AIDS conference chief lashes out at world leaders
VIENNA (AP) - World leaders lack the political will to ensure that everyone infected with HIV and AIDS gets treatment, the head of a meeting dedicated to the disease said Sunday.
Julio Montaner _ the president of the International AIDS Society and chairman of the AIDS 2010 conference _ said the G-8 group of rich nations has failed to deliver on a commitment to guarantee so-called universal access and warned this could have dire consequences.
“This is a very serious deficit,” Montaner said. “Let’s rejoice in the fact that today we have treatments that work … what we need is the political will to go the extra mile to deliver universal access.”
Montaner’s comments to reporters appeared to foreshadow one of the key topics for the weeklong gathering, which organizers say has drawn 20,000 policymakers, experts and advocates to take stock of efforts to fight the disease and generate momentum for the future.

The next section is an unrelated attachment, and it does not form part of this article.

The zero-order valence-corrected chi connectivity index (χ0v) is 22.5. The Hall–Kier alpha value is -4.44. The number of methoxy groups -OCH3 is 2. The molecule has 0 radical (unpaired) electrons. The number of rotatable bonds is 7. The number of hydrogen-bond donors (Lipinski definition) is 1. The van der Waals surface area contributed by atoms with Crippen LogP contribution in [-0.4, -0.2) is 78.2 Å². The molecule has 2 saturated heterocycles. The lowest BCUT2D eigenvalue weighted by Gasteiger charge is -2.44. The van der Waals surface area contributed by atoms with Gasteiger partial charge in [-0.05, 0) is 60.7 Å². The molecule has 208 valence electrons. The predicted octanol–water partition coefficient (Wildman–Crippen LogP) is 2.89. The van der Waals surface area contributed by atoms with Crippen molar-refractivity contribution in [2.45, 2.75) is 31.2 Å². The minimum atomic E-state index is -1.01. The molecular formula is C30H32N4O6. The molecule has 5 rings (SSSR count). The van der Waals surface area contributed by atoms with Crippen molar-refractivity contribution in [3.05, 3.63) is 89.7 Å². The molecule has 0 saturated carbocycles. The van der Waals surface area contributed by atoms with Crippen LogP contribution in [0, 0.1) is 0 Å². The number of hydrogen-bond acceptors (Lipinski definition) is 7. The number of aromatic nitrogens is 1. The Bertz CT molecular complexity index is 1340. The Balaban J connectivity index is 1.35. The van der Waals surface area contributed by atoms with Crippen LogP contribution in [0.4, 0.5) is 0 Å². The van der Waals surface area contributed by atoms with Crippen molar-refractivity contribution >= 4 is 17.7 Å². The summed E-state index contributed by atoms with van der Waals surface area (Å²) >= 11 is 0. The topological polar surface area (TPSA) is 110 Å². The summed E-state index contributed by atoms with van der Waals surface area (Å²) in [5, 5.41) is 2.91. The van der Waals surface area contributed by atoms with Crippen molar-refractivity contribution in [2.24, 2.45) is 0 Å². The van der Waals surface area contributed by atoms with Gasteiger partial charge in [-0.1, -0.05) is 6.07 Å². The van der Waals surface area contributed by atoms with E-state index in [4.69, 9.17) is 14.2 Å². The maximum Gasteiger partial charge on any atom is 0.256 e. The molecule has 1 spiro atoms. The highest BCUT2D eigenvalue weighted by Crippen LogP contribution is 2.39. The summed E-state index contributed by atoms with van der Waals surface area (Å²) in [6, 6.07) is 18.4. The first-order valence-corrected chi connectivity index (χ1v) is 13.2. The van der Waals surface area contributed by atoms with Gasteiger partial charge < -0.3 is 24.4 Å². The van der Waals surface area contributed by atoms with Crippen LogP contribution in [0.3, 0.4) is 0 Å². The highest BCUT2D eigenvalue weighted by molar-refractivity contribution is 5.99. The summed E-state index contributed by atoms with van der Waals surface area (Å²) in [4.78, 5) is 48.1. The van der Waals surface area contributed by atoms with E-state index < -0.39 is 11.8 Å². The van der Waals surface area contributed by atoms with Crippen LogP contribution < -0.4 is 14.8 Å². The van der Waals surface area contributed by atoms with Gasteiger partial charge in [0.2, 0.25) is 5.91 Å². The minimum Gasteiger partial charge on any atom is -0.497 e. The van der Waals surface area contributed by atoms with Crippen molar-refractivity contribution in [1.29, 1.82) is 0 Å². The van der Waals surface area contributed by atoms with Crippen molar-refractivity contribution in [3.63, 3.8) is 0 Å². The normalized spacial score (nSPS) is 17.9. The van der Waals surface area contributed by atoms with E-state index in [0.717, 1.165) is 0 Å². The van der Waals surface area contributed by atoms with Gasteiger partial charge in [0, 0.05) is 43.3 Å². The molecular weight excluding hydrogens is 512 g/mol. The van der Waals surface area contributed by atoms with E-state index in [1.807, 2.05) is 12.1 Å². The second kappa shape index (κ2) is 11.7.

Reflecting the emotional nature of the debate, protesters carrying banners and shouting slogans such as “broken promises kill, show us the money!” and “treat the people!” delayed the start of the opening session.
In 2005, G-8 leaders committed in a communique to developing and implementing an Africa-focused package for HIV prevention, treatment and care with the aim of getting “as close as possible to universal access to treatment for all those who need it by 2010.” They reaffirmed and broadened their commitment a year later in Russia with more detailed financing pledges.
U.N. Secretary-General Ban Ki-moon, in a video address to participants, also weighed in on the issue.
“Universal access must remain our beacon _ access to lifesaving drugs, access to HIV prevention, treatment, care and support,” Ban said.
“It is achievable, it can be done!” singer Annie Lennox said in her message to delegates.
Among the multitude of matters to be discussed by participants through Friday are the decriminalization of drug users, as well as the growing AIDS epidemic in Eastern Europe and Central Asia.
Montaner accused governments from some Eastern European states of indifference to the acute situations in their countries and said their absence at the Vienna meeting was “irresponsible to the point of criminal negligence.”
According to the World Health Organization, 33.4 million people were living with HIV in 2008. While the numbers of deaths declined to 2 million in 2008 from 2.2 million in 2004, about 2.7 million new infections still occur each year.